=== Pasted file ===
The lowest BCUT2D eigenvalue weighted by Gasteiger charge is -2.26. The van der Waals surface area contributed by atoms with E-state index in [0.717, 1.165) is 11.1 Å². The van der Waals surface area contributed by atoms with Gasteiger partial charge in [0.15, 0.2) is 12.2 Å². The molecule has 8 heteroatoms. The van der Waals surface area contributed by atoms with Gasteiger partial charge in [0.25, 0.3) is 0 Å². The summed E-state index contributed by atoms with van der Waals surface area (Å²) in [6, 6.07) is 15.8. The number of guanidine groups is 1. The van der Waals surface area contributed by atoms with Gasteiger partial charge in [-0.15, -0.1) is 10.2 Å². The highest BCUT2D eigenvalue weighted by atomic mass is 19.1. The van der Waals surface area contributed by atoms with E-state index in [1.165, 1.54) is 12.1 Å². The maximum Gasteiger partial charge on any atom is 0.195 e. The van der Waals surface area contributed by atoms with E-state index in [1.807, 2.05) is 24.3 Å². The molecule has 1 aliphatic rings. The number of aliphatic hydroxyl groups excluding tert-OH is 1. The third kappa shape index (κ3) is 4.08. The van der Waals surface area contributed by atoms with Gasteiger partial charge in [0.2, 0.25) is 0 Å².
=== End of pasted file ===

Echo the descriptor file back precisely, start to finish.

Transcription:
The lowest BCUT2D eigenvalue weighted by Gasteiger charge is -2.26. The van der Waals surface area contributed by atoms with E-state index in [0.717, 1.165) is 11.1 Å². The van der Waals surface area contributed by atoms with Gasteiger partial charge in [0.15, 0.2) is 12.2 Å². The molecule has 8 heteroatoms. The van der Waals surface area contributed by atoms with Gasteiger partial charge in [0.25, 0.3) is 0 Å². The summed E-state index contributed by atoms with van der Waals surface area (Å²) in [6, 6.07) is 15.8. The number of guanidine groups is 1. The van der Waals surface area contributed by atoms with Gasteiger partial charge in [-0.15, -0.1) is 10.2 Å². The highest BCUT2D eigenvalue weighted by atomic mass is 19.1. The van der Waals surface area contributed by atoms with E-state index in [1.165, 1.54) is 12.1 Å². The maximum Gasteiger partial charge on any atom is 0.195 e. The van der Waals surface area contributed by atoms with E-state index in [1.807, 2.05) is 24.3 Å². The molecule has 1 aliphatic rings. The number of aliphatic hydroxyl groups excluding tert-OH is 1. The third kappa shape index (κ3) is 4.08. The van der Waals surface area contributed by atoms with Gasteiger partial charge in [0.2, 0.25) is 0 Å².